The video doesn’t lie. The effort to derail Oren’s speech is clearly pre-coordinated, and the participants are not only the carefully placed and timed individuals causing disruptions, but the very loud cheering section that responds to each incident. This was a large group effort that required extensive planning in advance. Or conspiring, if you will.
Grasping at straws to keep the case from moving forward, the defendants now object to their case being referred to as the “UCI Muslim Case,” which they say indicates “religious bias.” One problem: Which student group was found to be behind the disruption, and suspended for a time for their behavior? The Muslim Student Union of the University of California at Irvine. Now, apparently, a simple paraphrase is an indicator of Islamophobia.
SANTA ANA — Eleven current and former university students pleaded not guilty Friday to misdemeanor charges for disrupting the speech of an Israeli diplomat at UC Irvine last year.
Seven of the so-called “Irvine 11” defendants were present for the arraignment, and each answered “Not guilty, your honor,” to the charges. The other four entered their pleas through their defense attorneys.
Last month, the defendants filed a motion asking Orange County Superior Court Judge Peter J. Wilson to remove the Orange County District Attorney’s Office from the case, saying prosecutors illegally issued subpoenas and referred to the case internally as the “UCI Muslim Case,” a term they say is evidence of “religious bias” against them.
Prosecutors say the defendants have failed, among other things, to support their motion with affidavits from witnesses competent to testify to its facts, and must demonstrate that the “conflict is so severe that it is unlikely” they will receive fair treatment. They add that the defendants’ claims of prosecutorial misconduct are unsubstantiated and untrue.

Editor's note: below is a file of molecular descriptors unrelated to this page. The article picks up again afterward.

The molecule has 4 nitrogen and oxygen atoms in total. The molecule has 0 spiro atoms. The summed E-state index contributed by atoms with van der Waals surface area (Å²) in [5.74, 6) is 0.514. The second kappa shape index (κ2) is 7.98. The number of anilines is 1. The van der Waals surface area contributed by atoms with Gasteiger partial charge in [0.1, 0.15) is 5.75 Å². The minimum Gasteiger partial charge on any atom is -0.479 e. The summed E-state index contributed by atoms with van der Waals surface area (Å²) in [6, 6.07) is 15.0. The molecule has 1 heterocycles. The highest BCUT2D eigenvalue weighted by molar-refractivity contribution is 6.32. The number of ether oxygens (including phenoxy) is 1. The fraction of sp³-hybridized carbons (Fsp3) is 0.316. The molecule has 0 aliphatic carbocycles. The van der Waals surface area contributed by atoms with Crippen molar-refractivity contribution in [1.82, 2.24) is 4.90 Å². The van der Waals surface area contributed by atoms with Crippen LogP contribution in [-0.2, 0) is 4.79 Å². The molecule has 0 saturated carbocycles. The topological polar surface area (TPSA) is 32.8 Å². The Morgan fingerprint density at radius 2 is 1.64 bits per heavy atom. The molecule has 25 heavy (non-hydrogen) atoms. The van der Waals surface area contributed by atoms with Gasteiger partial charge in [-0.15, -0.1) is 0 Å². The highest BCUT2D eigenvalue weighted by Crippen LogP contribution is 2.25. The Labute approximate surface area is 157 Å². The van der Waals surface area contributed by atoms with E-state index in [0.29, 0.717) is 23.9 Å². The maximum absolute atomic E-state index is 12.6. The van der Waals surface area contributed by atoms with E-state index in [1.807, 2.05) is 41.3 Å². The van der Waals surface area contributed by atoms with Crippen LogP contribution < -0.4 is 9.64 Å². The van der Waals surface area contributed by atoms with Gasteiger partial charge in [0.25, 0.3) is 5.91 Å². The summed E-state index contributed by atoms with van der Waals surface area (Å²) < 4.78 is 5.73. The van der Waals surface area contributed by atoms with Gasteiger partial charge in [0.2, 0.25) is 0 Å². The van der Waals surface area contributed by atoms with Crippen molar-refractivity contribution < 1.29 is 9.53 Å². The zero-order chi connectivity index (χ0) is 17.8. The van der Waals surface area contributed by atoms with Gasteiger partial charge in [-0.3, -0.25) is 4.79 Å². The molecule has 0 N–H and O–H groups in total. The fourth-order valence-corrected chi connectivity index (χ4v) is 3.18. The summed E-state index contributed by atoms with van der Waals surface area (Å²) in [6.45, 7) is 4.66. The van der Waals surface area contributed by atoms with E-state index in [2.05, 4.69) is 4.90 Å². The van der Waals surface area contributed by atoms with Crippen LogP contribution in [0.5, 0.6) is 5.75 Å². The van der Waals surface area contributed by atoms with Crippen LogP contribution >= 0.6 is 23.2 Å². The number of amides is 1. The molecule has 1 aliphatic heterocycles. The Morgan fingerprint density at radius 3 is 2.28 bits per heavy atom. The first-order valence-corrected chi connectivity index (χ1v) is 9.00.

Use of the term “UCI Muslim Case” in the heading in an internal district attorney e-mail does not show bias against Muslims as defendants, prosecutors wrote in their opposition papers.
“The term UCI Muslim is not a disparaging or derogatory term,” the opposition papers say.
Wilson set June 17 as the date to hear arguments on the motion to recuse the district attorney from the case. Before that happens, the judge on May 13 will hear arguments and could rule on whether grand jury transcripts from the investigation that led to charges against the students should remain sealed.
As in the past, supporters of the students waited outside the court and stood by defense attorneys, who held a news conference following the afternoon court hearing.
The students were charged in February with conspiring to disrupt a speech, capping the grand jury investigation. The 11 were arrested, cited and released in the Feb. 8, 2010, incident during the UCI talk by Michael Oren, the Israeli Ambassador to the U.S.
One of the defendants has since graduated, while the others are still in school, either at UCI or UC Riverside.
Each is charged with one misdemeanor count of conspiracy to disturb a meeting and one misdemeanor count of the disturbance of a meeting. If convicted, each faces a sentence that could include probation with community service or fines or up to six months in jail.